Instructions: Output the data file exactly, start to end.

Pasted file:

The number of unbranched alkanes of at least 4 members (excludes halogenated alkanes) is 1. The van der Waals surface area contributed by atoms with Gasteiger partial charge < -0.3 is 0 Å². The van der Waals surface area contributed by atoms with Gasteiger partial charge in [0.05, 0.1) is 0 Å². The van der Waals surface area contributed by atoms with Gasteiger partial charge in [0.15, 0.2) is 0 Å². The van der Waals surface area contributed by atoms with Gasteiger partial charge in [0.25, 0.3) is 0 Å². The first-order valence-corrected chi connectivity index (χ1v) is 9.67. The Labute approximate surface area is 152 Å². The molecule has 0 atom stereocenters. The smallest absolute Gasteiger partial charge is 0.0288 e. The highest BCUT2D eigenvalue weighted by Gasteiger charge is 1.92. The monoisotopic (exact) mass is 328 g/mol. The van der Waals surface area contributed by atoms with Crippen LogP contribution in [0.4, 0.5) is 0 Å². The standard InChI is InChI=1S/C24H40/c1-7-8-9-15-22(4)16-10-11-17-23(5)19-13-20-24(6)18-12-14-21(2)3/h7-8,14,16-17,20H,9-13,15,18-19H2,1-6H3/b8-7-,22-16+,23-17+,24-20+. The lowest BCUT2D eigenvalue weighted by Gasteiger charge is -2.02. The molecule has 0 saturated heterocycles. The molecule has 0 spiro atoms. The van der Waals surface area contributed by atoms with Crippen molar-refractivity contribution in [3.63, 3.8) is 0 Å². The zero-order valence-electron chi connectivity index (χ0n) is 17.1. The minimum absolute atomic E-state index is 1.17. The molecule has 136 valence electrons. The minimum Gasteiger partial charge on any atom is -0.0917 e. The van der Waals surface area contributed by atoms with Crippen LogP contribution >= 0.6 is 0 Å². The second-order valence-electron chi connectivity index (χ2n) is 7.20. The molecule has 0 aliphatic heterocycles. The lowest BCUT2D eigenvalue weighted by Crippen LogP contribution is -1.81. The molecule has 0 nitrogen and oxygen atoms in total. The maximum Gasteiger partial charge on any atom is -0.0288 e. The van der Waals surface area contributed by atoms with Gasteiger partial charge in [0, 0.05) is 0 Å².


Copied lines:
The number of unbranched alkanes of at least 4 members (excludes halogenated alkanes) is 1. The van der Waals surface area contributed by atoms with Gasteiger partial charge < -0.3 is 0 Å². The van der Waals surface area contributed by atoms with Gasteiger partial charge in [0.05, 0.1) is 0 Å². The van der Waals surface area contributed by atoms with Gasteiger partial charge in [0.15, 0.2) is 0 Å². The van der Waals surface area contributed by atoms with Gasteiger partial charge in [0.25, 0.3) is 0 Å². The first-order valence-corrected chi connectivity index (χ1v) is 9.67. The Labute approximate surface area is 152 Å². The molecule has 0 atom stereocenters. The smallest absolute Gasteiger partial charge is 0.0288 e. The highest BCUT2D eigenvalue weighted by Gasteiger charge is 1.92. The monoisotopic (exact) mass is 328 g/mol. The van der Waals surface area contributed by atoms with Crippen LogP contribution in [0.4, 0.5) is 0 Å². The standard InChI is InChI=1S/C24H40/c1-7-8-9-15-22(4)16-10-11-17-23(5)19-13-20-24(6)18-12-14-21(2)3/h7-8,14,16-17,20H,9-13,15,18-19H2,1-6H3/b8-7-,22-16+,23-17+,24-20+. The lowest BCUT2D eigenvalue weighted by Gasteiger charge is -2.02. The molecule has 0 saturated heterocycles. The molecule has 0 spiro atoms. The van der Waals surface area contributed by atoms with Crippen molar-refractivity contribution in [3.63, 3.8) is 0 Å². The zero-order valence-electron chi connectivity index (χ0n) is 17.1. The minimum absolute atomic E-state index is 1.17. The molecule has 136 valence electrons. The minimum Gasteiger partial charge on any atom is -0.0917 e. The van der Waals surface area contributed by atoms with Crippen LogP contribution >= 0.6 is 0 Å². The second-order valence-electron chi connectivity index (χ2n) is 7.20. The molecule has 0 aliphatic heterocycles. The lowest BCUT2D eigenvalue weighted by Crippen LogP contribution is -1.81. The molecule has 0 nitrogen and oxygen atoms in total. The maximum Gasteiger partial charge on any atom is -0.0288 e. The van der Waals surface area contributed by atoms with Gasteiger partial charge in [0, 0.05) is 0 Å².